Take a look at some of Friday morning's early movers:
In 2012, Boeing deliveries should jump at least 10 percent, driven especially by the much anticipated 737 MAX aircraft, analyst Jason Gursky of Citigroup told CNBC on Thursday.
Stocks rebounded from earlier losses to finish narrowly mixed Thursday, with the S&P adding small gains to the New Year rally, ahead of a key government employment report. Stocks had been under pressure earlier in the session amid ongoing jitters over the European debt crisis and a decline in the euro to its lowest level since September 2010.
A look ahead of Boeing's plans for 2012, with Jason Gursky, Citigroup aerospace & defense analyst.
Credit Suisse says Mitt Romney is the best candidate for the defense industry, but some companies aren't waiting to see who wins the 2012 election, reports CNBC's Jane Wells. Brian Ruttenbur, Morgan Keegan & Co., and Cai von Rumohr, Cowen & Co., discuss whether defense stocks are poised to fall or rise.
Boeing has told its employees that it plans to close its massive defense plant in Wichita, Kan., before the end of 2013 in a bid to cut costs in a tight market for defense spending.
Stocks eased off their highs in the final minutes of trading, but still finished the first trading day of 2012 with a bang, as Wall Street cheered a handful of better-than-expected economic reports from around the world.
Futures soared, pointing to a sharply higher open on the first trading day of the New Year as investors were encouraged by a manufacturing report from China.
Wall Street stocks closed higher Friday as the S&P 500 rallied for a fourth straight day and turned positive for the year after a run of better-than-expected economic data.
Stocks picked up some momentum into the afternoon session, as banks gained more than 2 percent and Wall Street shook off fears of a global economic slowdown.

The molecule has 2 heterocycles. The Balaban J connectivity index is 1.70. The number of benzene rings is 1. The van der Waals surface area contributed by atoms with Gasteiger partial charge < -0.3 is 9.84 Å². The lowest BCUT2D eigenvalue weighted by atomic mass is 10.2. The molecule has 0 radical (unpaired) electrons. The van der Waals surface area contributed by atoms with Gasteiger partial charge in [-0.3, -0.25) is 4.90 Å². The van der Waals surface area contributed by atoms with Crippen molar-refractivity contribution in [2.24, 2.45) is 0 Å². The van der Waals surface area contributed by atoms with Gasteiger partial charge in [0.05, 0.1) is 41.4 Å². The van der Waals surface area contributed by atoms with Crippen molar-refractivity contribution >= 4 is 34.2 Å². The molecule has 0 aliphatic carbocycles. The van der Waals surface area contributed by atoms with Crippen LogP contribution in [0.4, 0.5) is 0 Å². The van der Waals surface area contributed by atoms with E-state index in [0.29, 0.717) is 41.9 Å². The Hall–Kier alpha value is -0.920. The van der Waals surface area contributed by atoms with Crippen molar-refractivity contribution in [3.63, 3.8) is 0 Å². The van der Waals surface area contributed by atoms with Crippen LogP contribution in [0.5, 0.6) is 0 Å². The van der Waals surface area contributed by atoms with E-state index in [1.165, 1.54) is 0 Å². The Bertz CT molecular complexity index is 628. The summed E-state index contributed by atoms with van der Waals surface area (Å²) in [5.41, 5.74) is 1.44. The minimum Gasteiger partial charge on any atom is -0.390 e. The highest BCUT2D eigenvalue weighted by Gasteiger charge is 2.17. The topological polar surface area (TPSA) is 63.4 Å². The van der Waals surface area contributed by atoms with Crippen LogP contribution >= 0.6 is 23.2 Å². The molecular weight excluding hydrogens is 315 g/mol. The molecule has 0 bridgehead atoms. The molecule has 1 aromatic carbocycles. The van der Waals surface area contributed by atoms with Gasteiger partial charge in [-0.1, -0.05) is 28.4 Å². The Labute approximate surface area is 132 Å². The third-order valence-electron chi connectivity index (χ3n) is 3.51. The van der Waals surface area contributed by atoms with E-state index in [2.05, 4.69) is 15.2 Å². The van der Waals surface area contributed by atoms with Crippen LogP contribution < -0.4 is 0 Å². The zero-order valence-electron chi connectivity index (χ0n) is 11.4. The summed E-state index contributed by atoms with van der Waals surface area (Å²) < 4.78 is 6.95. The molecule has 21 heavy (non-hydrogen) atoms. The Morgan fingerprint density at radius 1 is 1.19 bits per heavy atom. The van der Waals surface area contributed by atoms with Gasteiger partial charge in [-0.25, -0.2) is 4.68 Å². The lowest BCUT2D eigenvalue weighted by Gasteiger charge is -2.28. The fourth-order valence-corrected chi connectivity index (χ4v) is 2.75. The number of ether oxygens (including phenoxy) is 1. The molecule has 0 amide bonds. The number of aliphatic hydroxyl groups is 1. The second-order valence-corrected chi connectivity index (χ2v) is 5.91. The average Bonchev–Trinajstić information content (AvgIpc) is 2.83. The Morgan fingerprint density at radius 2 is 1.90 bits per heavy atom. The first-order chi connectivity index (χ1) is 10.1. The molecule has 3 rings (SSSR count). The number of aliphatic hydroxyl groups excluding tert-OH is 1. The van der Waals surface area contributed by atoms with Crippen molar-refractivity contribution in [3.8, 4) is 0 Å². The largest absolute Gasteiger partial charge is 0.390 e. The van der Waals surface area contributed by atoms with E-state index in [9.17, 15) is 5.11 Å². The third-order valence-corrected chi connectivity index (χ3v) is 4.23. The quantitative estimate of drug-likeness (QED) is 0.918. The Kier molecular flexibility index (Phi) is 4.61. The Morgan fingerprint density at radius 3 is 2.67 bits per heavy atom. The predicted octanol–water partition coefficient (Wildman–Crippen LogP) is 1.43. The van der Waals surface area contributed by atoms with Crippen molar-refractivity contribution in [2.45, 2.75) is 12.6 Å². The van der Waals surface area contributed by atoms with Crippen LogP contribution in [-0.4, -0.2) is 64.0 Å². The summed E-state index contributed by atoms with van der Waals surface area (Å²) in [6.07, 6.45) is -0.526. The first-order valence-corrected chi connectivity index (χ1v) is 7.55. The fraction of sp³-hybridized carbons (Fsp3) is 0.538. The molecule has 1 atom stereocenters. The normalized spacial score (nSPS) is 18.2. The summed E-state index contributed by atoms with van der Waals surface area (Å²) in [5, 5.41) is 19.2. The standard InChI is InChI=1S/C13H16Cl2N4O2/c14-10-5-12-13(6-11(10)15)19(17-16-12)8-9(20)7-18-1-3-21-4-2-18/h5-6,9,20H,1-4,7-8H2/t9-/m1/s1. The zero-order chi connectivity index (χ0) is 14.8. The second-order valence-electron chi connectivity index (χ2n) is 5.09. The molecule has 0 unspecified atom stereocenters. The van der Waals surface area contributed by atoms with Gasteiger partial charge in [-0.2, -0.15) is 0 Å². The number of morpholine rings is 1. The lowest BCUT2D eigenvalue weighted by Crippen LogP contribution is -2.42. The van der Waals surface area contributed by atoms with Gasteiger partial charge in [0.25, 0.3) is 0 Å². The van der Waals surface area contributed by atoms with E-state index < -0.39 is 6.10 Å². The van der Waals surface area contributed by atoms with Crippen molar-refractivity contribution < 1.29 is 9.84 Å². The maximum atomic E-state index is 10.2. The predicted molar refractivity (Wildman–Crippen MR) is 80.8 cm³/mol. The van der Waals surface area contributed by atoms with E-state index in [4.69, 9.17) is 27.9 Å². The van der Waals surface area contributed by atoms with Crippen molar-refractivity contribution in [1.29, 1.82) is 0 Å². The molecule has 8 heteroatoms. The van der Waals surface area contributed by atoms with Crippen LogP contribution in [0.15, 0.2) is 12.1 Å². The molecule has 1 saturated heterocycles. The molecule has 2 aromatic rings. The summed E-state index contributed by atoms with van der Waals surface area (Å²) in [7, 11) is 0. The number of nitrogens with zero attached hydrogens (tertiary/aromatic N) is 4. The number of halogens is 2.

Boeing set to end 2011 with its worst performance against Airbus in 40 years, and Toyota predicts a rebound in 2012. CNBC's Phil LeBeau reports.
Futures pointed to a higher open for Wall Street as investors looked for more indications on the strength of the U.S. economic recovery and whether the latest proposal to solve the European sovereign debt crisis will prove effective.
Hexcel is one aerospace play to consider, Cramer says.
Out of the blue-chip stocks that saw an increased dividend Monday, “Fast Money” pro Guy Adami liked one of them: Pfizer.
A fresh round of concern over European debt combined with some downbeat news out of the technology sector to send U.S. stocks sharply lower Monday.
The Department of Transportation released their latest air travel report from October, with CNBC's Phil LeBeau.
US stock index futures pointed to a lower open on Wall Street Monday as credit rating agency Moody's Investors Service said it still expects to review its ratings on all European Union sovereign credit in the first quarter of next year, adding that last week's agreement by European policymakers offered few new measures to resolve the region's debt crisis.
insight on the new contract that prevents work stoppages for the next five years, with James Albaugh, Boeing Commercial Airplanes president/CEO, who explains the NLRB case against Boeing is widely expected to be dropped, with CNBC's Phil LeBeau.
A global corporation is no less likely to make questionable executive hiring decisions as the average small business, and CEOs of major corporations have the short tenures on their resumes to prove it.
Stocks erased most of their earlier gains to finish near the flatline in thin trading Friday, as investors booked profits ahead of the weekend following a robust rally all week. Still, all three major averages posted an impressive gain of over 7 percent for the week.